The Education Writers Association, established in 1947 to “raise the standards of school reporting,” according to its founders, witnessed unimaginable change in its early years.
Racial discrimination was a government-sanctioned reality when the group got its start. America was still living under the “separate but equal” doctrine established in 1896 by the Supreme Court in Plessy v. Ferguson. The landmark decision provided a legal justification for the unequal treatment of Black Americans in nearly all aspects of daily life: It wasn’t until 1954, through Brown v. Board of Education, that the court ruled racial segregation in public schools was unconstitutional.
EWA was there through the transition, capturing the lead-up and fallout as the nation begrudgingly adjusted. Of course, EWA members noted, the Brown decision didn’t mean angry white mobs would suddenly step aside and welcome minority children, as evidenced by the treatment of the Little Rock Nine, a group of Black students who attempted to attend a previously all-white high school.
Arkansas Gov. Orval Faubus called in the state National Guard to block their entry. Despite the threats against them, Black students persevered — and prevailed. President Dwight D. Eisenhower, albeit reluctant to address discrimination head on, said the country must uphold the court’s ruling and sent federal troops to escort the students to school.
EWA’s first president, Benjamin Fine, writing of their struggle, helped preserve this moment in history, even advising one of the students not to let the mob see her cry. Threatened and degraded during the course of his work, he also recognized the danger reporters faced while covering the story: Ten were injured, he noted.
“Mobs don’t like reporters,” wrote Fine of The New York Times. “At least, the Little Rock mobs didn’t. They tried in every possible way to harass and interfere with the newsmen, photographers, radio, and television men who flocked to Little Rock as soon as the national guardsmen were called out to block a court-ordered integration plan. Why this hostility? The answer, given again and again, boiled down to this: ‘You reporters are stirring up trouble. If you left us alone, we’d solve our own problems.’ ”
EWA reporters have been stirring up trouble ever since, often with the organization’s help: EWA has given journalists close to $900,000 to fund ambitious projects on everything from Metro Louisville’s “disconnected youth” to the poor state of education in side Florida’s prisons, to the persistent achievement gap between Idaho’s white and Latino students.
These stories, said Caroline Hendrie, EWA’s executive director for a dozen years ending in summer 2022, have changed policies and changed minds.
They’re a reflection of an organization that has grown dramatically in size, scope and influence during her tenure. When she came to EWA in 2010, the functional expenses were about $1 million. In the two fiscal years before the pandemic, she said, the figure tripled.
But Hendrie won’t take all of the credit, instead acknowledging members’ own efforts to bolster the field.
“Collectively, you have enriched the working lives of colleagues across the country and helped one another contribute more meaningfully to our profession and the public good,” she said.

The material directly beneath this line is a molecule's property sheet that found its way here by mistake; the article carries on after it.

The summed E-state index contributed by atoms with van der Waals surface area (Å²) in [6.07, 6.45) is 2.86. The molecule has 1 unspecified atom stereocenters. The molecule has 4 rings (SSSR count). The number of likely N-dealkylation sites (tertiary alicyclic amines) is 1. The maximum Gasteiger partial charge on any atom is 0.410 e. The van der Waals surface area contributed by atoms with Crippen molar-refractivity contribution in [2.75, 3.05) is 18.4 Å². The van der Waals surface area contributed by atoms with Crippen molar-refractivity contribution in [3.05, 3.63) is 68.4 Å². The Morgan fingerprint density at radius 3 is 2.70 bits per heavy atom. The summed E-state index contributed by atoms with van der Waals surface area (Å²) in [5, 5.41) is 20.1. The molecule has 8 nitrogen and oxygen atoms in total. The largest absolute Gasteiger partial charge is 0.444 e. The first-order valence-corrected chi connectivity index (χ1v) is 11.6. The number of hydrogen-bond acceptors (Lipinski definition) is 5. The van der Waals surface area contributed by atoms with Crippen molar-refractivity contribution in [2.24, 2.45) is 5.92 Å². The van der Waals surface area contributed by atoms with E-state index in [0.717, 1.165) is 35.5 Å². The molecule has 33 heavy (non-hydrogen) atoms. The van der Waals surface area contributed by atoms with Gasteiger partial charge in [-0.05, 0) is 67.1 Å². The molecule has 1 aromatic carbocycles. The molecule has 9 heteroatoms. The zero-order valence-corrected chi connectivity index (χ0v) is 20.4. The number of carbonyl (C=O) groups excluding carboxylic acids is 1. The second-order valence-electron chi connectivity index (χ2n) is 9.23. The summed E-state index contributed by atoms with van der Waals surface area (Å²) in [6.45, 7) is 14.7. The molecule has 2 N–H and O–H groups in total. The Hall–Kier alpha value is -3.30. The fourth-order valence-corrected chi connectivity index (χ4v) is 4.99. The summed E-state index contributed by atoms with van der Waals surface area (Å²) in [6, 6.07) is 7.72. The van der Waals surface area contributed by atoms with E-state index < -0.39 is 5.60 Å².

SEE PHOTOS: A timeline of EWA’s history
1940s-1970s: As Education Progresses, EWA Fights to Survive
Founded by Fine alongside Millicent Taylor of The Christian Science Monitor, Jacob Jacowitz of the New York World-Telegram and a dozen other reporters, EWA worked to give greater prestige to education writers and also sought to encourage editors to give the topic more and prominent space in the nation’s newspapers.
“It is not enough to play up the spectacular in education,” EWA’s founding statement reads. “The day-by-day developments … are likewise important.”
So, too, were the laws that would shape education in the coming years. Congress passed the National Defense Education Act in 1958, marking a major investment in education at the K-12 and college levels.
Designed to make America more competitive with Russia in science and technology after Sputnik, the legislation provided low-cost student loans to those who needed the funding to continue their schooling.
Seven years later, in 1965, the federal government passed the Elementary and Secondary Education Act, the cornerstone of President Lyndon B. Johnson’s “War on Poverty.” The law steered money to schools that served impoverished communities in an effort to close the achievement gap in reading, writing and mathematics.
A decade after that, Congress passed a law requiring states that receive federal funds to enact programs to serve children with disabilities rather than turn them away or relegate them to inferior programs.
While the nation’s schools made progress in serving the overlooked during this era, EWA floundered. Eighteen journalists donated $5 each in 1964 to send reporters Ronald Moskowitz and Fred Hechinger to the Carnegie Corporation of New York to raise funds to finance two seminars and keep the organization afloat.
The men succeeded, and the organization had many gains in the ensuing decade: The American College Testing Program in 1972 boosted its awards with a $1,000 grand prize. Two years later, thanks to a grant from the Charles Stewart Mott Foundation, EWA was able to hold a series of regional seminars, bringing knowledge and resources to reporters who it might not have otherwise reached.